The achievable tuning range of TRs is preliminarily determined by $G(\mu ) > 1$ while the maximum value of *N* is further limited by the condition that the adjacent pulses cannot interact with each other. We check the stability of different TR states numerically and find that ${N_{\min }} = 16$ (which is close to the MI gain analysis result ${N_{\min }} = 15$) and ${N_{\max }} = 22$. However, as shown in Fig. 8, the backward switching from TR_{17} to TR_{16} cannot be realized in the dynamic simulations. Although the intracavity position of 17 pulses are rearranged at 16 equidistant potential ‘sites’ introduced by the new background modulation, one of the 17 pulses never merge with others but undergo periodic pulse collisions [54] and the intracavity power exhibits a chaotic oscillation. This phenomenon always happens when the pulse number *N* approaches its lower limit and may be attributed to that the MI gain $G(N)$ is too close to 1. The underlying physical mechanism will be further studied in the future. It is worth noting that the conclusions in this section may be used to explain the experimental phenomenon in Ref. [42] where the bidirectional switching and chaotic oscillation are observed.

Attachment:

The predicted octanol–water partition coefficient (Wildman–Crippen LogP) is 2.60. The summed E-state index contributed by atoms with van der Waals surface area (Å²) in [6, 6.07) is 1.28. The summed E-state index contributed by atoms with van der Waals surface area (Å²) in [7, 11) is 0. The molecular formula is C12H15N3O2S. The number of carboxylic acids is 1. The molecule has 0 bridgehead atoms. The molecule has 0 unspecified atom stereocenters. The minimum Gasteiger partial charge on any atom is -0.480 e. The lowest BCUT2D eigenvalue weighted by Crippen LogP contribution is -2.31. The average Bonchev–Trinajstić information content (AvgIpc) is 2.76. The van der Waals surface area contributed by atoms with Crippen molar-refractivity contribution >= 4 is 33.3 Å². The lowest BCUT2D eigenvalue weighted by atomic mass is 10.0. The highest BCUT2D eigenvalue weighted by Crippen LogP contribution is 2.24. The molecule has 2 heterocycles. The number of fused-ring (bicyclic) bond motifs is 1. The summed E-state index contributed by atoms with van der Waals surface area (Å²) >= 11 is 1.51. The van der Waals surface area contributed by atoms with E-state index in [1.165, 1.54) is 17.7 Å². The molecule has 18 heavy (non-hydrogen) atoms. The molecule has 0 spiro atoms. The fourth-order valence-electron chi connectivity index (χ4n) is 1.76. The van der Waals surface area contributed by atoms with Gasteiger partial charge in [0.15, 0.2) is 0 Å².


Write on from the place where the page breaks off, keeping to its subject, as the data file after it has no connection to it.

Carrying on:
#### 3.3 Stable regions of DCWs

In single microresonator case, it is shown [55] that if a pair of solitons are separated by an angular distance $\Delta \Phi \ge 8\sqrt {{{{D_2}} / {\kappa {\zeta _0}}}}$, they will not interact with each other. The maximum soliton number of the PSC can thus be calculated as ${N_{\max }} = {{2\pi } / {\Delta \Phi }} \le 0.25\pi \sqrt {{{\kappa {\zeta _0}} / {{D_2}}}}$. Under the parameters used for PSC switching (i.e. ${\kappa / {2\pi }} = 200\textrm{ MHz}$, ${{{D_2}} / {2\pi }} = 0.87\textrm{ MHz}$, ${\zeta _0} = 2.8$), it is found that ${N_{\max }} = 19$ which is smaller than the soliton number of PSC_{22} generated above. This indicates that the existence of AMX increases the maximum achievable soliton number of DCW. In other words, the stable regions of DCWs can be very different when the mode coupling effects are concerned.